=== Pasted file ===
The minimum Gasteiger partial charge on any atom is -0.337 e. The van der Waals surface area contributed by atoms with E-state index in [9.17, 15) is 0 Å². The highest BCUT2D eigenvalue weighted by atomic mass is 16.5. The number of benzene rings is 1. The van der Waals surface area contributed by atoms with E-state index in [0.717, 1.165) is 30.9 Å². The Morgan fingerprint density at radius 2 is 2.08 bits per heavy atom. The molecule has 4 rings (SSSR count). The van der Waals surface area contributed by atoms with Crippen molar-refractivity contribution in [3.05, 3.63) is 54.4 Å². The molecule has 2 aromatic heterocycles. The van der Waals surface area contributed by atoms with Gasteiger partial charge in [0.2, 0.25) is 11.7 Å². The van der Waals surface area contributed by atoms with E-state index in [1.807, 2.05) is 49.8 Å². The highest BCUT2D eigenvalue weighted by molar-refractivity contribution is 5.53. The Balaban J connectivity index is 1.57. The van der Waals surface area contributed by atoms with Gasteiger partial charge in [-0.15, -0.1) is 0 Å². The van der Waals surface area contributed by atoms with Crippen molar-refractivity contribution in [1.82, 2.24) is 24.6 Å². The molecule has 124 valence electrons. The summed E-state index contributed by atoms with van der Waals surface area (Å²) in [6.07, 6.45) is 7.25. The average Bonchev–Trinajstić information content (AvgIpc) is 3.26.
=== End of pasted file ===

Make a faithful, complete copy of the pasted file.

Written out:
The minimum Gasteiger partial charge on any atom is -0.337 e. The van der Waals surface area contributed by atoms with E-state index in [9.17, 15) is 0 Å². The highest BCUT2D eigenvalue weighted by atomic mass is 16.5. The number of benzene rings is 1. The van der Waals surface area contributed by atoms with E-state index in [0.717, 1.165) is 30.9 Å². The Morgan fingerprint density at radius 2 is 2.08 bits per heavy atom. The molecule has 4 rings (SSSR count). The van der Waals surface area contributed by atoms with Crippen molar-refractivity contribution in [3.05, 3.63) is 54.4 Å². The molecule has 2 aromatic heterocycles. The van der Waals surface area contributed by atoms with Gasteiger partial charge in [0.2, 0.25) is 11.7 Å². The van der Waals surface area contributed by atoms with E-state index in [1.807, 2.05) is 49.8 Å². The highest BCUT2D eigenvalue weighted by molar-refractivity contribution is 5.53. The Balaban J connectivity index is 1.57. The van der Waals surface area contributed by atoms with Gasteiger partial charge in [-0.15, -0.1) is 0 Å². The van der Waals surface area contributed by atoms with Crippen molar-refractivity contribution in [1.82, 2.24) is 24.6 Å². The molecule has 124 valence electrons. The summed E-state index contributed by atoms with van der Waals surface area (Å²) in [6.07, 6.45) is 7.25. The average Bonchev–Trinajstić information content (AvgIpc) is 3.26.